“The girl spoke of love…”
Written by Joyce DiDonato, mezzo-soprano
The word “masterpiece” appears often in my line of business, and while the majority of works I participate in unquestionably fall into that category, there still remains THE Masterpieces: those holy relics of unparalleled genius that have changed the course of the art form entirely. Winterreise is this singular, crowning achievement in song.
And yet, as much as I have always loved the great recital repertoire, it never once occurred to me to personally tackle this mammoth undertaking until, just over a year ago, when Yannick Nézet-Séguin approached me with the bold idea of performing Schubert’s masterful journey together. Naturally, I was compelled to give it great consideration: “But it must really speak to you”, he warned. “You must feel deeply called to enter into this world and live there for some time.”
And so naturally I dove in. Completely. And yet, diligent as I was, I couldn’t quite find my way into the protagonist’s world, despite the utterly compelling journey in front of me. It wasn’t a question of gender – I’m used to donning pants on the stage. No. Instead, a persistent question took hold of me and simply wouldn’t let go: “But what about her?” my heart kept asking.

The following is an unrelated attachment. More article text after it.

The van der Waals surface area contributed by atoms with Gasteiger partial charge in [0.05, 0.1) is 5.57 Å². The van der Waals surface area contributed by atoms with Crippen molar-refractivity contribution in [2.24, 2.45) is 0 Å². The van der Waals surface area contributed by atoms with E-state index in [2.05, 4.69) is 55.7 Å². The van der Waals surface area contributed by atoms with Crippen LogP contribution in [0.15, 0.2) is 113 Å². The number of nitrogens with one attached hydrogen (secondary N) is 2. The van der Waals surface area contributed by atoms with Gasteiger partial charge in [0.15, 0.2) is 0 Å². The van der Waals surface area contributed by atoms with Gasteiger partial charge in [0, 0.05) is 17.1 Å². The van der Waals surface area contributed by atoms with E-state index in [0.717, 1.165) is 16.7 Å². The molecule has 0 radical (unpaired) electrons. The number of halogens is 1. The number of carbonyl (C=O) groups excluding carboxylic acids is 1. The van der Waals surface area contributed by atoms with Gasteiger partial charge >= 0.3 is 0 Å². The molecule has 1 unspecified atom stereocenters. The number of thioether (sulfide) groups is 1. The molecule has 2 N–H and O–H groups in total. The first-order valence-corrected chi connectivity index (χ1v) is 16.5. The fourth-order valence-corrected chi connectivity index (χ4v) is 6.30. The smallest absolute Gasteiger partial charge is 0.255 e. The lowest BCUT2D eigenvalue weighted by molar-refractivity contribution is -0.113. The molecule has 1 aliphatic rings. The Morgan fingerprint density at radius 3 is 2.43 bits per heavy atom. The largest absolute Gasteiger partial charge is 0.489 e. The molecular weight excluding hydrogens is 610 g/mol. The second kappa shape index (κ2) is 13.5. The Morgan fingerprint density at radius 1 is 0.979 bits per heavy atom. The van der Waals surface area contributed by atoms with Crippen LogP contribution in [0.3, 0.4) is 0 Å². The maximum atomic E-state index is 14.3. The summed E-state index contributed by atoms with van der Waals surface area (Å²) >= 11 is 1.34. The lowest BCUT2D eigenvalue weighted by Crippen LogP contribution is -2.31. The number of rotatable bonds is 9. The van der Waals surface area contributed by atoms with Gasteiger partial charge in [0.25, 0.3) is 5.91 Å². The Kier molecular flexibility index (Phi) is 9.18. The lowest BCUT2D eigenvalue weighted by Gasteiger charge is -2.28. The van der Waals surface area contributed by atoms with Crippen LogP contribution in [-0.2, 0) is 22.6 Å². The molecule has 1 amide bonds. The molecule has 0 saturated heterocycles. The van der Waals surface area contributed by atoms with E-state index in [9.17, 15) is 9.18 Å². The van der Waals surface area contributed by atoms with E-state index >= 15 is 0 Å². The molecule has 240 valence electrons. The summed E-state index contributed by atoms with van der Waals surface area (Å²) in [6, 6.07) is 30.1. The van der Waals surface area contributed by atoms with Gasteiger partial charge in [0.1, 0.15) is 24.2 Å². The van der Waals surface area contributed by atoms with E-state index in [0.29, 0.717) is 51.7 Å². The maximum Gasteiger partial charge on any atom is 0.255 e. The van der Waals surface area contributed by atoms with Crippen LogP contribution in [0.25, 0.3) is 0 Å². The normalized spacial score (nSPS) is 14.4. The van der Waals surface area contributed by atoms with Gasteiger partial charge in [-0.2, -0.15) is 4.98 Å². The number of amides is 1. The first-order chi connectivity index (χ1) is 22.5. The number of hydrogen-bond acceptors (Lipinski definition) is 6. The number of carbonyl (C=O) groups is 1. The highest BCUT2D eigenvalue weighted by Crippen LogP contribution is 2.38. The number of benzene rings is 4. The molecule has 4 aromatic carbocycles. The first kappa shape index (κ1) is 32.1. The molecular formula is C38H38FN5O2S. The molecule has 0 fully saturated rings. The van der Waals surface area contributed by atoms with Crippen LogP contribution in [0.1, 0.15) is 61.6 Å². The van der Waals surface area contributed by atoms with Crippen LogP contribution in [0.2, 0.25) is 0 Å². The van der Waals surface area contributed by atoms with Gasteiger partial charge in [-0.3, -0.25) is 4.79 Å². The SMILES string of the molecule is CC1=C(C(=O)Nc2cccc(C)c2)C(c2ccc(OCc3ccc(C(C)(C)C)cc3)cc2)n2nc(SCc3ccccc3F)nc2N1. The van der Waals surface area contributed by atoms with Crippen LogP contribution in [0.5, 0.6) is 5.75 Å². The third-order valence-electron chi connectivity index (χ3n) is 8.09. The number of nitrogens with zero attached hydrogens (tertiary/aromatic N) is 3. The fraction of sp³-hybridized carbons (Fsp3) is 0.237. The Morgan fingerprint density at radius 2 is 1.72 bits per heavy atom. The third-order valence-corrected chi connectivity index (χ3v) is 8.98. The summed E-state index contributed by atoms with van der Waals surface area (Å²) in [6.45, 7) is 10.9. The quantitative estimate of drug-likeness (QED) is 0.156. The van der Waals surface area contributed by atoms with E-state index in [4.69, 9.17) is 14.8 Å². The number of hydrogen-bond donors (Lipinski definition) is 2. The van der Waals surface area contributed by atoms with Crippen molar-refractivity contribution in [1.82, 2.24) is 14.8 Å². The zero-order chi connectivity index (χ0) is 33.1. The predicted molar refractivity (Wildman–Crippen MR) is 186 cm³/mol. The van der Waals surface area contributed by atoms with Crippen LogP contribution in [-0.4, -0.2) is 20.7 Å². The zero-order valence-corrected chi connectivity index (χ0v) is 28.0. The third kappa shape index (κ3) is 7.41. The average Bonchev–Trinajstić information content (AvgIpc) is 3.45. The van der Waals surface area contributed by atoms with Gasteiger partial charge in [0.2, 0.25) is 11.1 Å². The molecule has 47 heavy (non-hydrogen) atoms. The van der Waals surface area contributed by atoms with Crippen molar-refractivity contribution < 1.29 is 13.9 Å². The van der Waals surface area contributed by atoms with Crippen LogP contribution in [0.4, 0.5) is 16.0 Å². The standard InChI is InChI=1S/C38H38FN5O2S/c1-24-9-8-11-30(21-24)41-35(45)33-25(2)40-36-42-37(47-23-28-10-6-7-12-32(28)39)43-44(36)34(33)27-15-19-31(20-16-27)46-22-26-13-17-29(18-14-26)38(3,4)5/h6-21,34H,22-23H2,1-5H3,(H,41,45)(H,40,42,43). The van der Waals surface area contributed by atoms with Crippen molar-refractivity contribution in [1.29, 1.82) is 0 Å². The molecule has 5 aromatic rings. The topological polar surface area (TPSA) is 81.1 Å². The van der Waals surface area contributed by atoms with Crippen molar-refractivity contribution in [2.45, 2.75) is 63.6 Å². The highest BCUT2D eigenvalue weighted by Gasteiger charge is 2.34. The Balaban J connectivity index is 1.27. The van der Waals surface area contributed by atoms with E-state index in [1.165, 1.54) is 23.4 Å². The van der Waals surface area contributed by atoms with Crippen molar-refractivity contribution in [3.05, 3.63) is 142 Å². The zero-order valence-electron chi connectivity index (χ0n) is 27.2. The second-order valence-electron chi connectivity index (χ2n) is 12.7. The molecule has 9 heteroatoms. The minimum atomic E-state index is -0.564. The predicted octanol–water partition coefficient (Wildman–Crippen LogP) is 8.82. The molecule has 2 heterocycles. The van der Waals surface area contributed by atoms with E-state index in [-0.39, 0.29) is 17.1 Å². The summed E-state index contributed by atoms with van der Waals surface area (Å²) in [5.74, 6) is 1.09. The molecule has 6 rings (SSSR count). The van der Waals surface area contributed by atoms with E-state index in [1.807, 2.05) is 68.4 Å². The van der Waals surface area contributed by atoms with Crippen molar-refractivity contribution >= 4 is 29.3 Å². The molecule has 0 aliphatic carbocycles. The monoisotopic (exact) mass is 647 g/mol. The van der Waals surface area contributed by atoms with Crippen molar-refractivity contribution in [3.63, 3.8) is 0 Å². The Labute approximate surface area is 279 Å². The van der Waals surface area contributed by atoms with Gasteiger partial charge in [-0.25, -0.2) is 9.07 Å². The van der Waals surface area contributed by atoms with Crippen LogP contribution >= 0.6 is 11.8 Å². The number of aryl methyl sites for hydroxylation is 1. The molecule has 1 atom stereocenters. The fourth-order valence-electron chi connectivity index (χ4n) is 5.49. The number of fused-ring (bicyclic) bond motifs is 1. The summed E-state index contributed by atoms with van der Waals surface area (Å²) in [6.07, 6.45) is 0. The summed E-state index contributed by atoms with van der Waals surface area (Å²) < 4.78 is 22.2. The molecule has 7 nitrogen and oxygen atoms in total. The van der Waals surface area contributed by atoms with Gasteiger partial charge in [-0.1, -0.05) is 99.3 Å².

In most writings about this cycle, authors gloss over her involvement dismissively: “We don’t know much about her,” the papers reveal, and the discussion promptly closes.
Perhaps it’s my identification with Charlotte in Massenet’s Werther that kept this question front and center in my mind. (I’ve always wondered what happens to her when the curtain comes down. Does she cave in to her passion and follow Werther into his fate of suicide? Does she obediently return to her life with Albert, dutifully, yet completely hollowed-out?)
This girl — this catalyst – that prompts our protagonist to flee his life, to embark on his pilgrimage of sorrow and despair, and to journey into oblivion presumably must know of his departure. She must feel it. She must surely wonder about him … after all, she “spoke of love”. Has she mourned his loss? Has she simply gone about her life as is expected of a girl of her stature? How has she moved forward in her life?